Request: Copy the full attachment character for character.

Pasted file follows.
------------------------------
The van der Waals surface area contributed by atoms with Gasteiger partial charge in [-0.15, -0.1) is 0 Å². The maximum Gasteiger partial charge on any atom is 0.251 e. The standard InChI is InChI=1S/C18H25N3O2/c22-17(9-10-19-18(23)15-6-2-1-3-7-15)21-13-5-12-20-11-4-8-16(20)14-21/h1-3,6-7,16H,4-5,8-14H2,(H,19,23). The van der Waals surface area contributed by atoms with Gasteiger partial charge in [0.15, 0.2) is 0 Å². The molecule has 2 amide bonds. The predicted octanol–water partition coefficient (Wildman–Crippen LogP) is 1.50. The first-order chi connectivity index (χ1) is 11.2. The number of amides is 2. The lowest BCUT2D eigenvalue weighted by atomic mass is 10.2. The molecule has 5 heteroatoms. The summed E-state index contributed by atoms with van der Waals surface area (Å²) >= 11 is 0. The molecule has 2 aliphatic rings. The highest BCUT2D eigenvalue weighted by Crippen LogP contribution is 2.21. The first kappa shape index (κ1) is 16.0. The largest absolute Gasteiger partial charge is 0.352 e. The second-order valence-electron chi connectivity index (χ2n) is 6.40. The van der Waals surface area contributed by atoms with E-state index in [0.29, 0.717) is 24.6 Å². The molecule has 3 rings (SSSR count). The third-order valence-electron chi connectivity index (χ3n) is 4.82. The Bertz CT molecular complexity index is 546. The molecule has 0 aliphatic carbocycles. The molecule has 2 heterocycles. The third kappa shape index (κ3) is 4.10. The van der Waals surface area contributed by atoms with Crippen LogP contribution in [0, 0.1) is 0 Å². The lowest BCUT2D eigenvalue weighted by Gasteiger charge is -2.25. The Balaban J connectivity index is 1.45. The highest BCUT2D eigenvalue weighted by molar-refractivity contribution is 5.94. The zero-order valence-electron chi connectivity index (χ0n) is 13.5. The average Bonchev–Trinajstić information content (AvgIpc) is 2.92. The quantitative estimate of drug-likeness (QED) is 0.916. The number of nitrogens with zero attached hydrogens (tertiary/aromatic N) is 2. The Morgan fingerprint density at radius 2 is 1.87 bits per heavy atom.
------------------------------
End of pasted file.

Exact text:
The van der Waals surface area contributed by atoms with Gasteiger partial charge in [-0.15, -0.1) is 0 Å². The maximum Gasteiger partial charge on any atom is 0.251 e. The standard InChI is InChI=1S/C18H25N3O2/c22-17(9-10-19-18(23)15-6-2-1-3-7-15)21-13-5-12-20-11-4-8-16(20)14-21/h1-3,6-7,16H,4-5,8-14H2,(H,19,23). The van der Waals surface area contributed by atoms with Gasteiger partial charge in [0.15, 0.2) is 0 Å². The molecule has 2 amide bonds. The predicted octanol–water partition coefficient (Wildman–Crippen LogP) is 1.50. The first-order chi connectivity index (χ1) is 11.2. The number of amides is 2. The lowest BCUT2D eigenvalue weighted by atomic mass is 10.2. The molecule has 5 heteroatoms. The summed E-state index contributed by atoms with van der Waals surface area (Å²) >= 11 is 0. The molecule has 2 aliphatic rings. The highest BCUT2D eigenvalue weighted by Crippen LogP contribution is 2.21. The first kappa shape index (κ1) is 16.0. The largest absolute Gasteiger partial charge is 0.352 e. The second-order valence-electron chi connectivity index (χ2n) is 6.40. The van der Waals surface area contributed by atoms with E-state index in [0.29, 0.717) is 24.6 Å². The molecule has 3 rings (SSSR count). The third-order valence-electron chi connectivity index (χ3n) is 4.82. The Bertz CT molecular complexity index is 546. The molecule has 0 aliphatic carbocycles. The molecule has 2 heterocycles. The third kappa shape index (κ3) is 4.10. The van der Waals surface area contributed by atoms with Crippen LogP contribution in [0, 0.1) is 0 Å². The lowest BCUT2D eigenvalue weighted by Gasteiger charge is -2.25. The Balaban J connectivity index is 1.45. The highest BCUT2D eigenvalue weighted by molar-refractivity contribution is 5.94. The zero-order valence-electron chi connectivity index (χ0n) is 13.5. The average Bonchev–Trinajstić information content (AvgIpc) is 2.92. The quantitative estimate of drug-likeness (QED) is 0.916. The number of nitrogens with zero attached hydrogens (tertiary/aromatic N) is 2. The Morgan fingerprint density at radius 2 is 1.87 bits per heavy atom.